As you know, I have been doing a lot of research about ND in the early days...
I have been trying to learn about ND’s first forward pass. I cannot find out the details.
While checking the newspaper accounts from our early games, I have seen the term “double pass” quite a bit. I wondered what this meant.
I finally found an article called “How to Play Football”, from a magazine from the mid-teens. In it, there is a nice diagram and explanation of the “double pass”.
The diagram is fascinating.
Picture what is called “1st position”. This was back in the days of pre-snap shifts and before there were rules about how long players would have to be “set” before the snap.
Only the center is on the line of scrimmage.
The left end is one space to his left and one space back. The left tackle, LT, RG, RT, and RE are each one space further back and one space further right, so the entire line, except for the center forms a “picket fence” at a 45 degree angle. The backfield is in the same shape that we would have recognized as the former T-formation, with the QB in front of the FB and the two half’s where we would expect them. The QB is just to the left of the RG and behind the LT.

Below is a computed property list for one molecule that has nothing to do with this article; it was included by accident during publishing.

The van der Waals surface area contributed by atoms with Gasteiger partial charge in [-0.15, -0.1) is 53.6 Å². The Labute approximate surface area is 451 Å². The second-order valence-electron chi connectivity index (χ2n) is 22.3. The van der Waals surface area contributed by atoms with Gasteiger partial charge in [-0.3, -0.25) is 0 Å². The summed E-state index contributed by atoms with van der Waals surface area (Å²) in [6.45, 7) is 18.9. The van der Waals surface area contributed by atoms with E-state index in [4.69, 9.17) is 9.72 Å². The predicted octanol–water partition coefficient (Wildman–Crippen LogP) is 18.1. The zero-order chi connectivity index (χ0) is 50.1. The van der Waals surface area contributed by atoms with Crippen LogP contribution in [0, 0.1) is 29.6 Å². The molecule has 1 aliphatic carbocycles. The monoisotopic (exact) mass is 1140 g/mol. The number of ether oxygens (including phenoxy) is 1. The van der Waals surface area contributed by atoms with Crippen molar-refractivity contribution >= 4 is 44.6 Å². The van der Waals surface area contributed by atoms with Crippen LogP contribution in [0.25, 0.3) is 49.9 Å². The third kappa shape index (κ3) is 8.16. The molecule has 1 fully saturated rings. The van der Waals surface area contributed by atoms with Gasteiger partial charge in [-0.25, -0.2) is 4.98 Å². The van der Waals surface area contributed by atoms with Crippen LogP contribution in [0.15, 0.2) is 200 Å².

0 0 0
(NOTE—this is the best I can do, but the slant should be more angled toward the line.)
After the “shift”, the picket fence swings up to the line of scrimmage in what we would now call an “unbalanced line” right. The QB moves two spaces to the right, with the LH right behind him and the FB behind him. This looks like today‘s I-Formation. The RHB is immediately to the right of the LH. See my diagram below.
0 0 0 0 0 0 0
LE C LT LG RG RT RE
HB 0 0
Keep in mind that these shifts are done quickly, so the defense does not have time to react. The defense is a 7-man line (standard in those days) centered on the original starting point of the center. Now, the offense has a decided advantage to the right and has shifted in that direction and the center snaps the ball to the QB………but they call it a “center pass”. As this “student body right” play attacks the defense, the QB is the runner; the LHB is the lead blocker; the RHB is the second blocker; and the fullback is the trailer. If the defense comes up on the QB, he can make a pitch back to the FB (the “double pass”), in the same way that Air Force used this pitch-back (“double option”) against the Irish.
Considering how ancient this play is (100 years ago), it’s interesting that it contains so many modern elements (shotgun snap; unbalanced line; pre-snap shift; T-formation backfield; I-formation; and option play).
Happy Thanksgiving and Go Irish!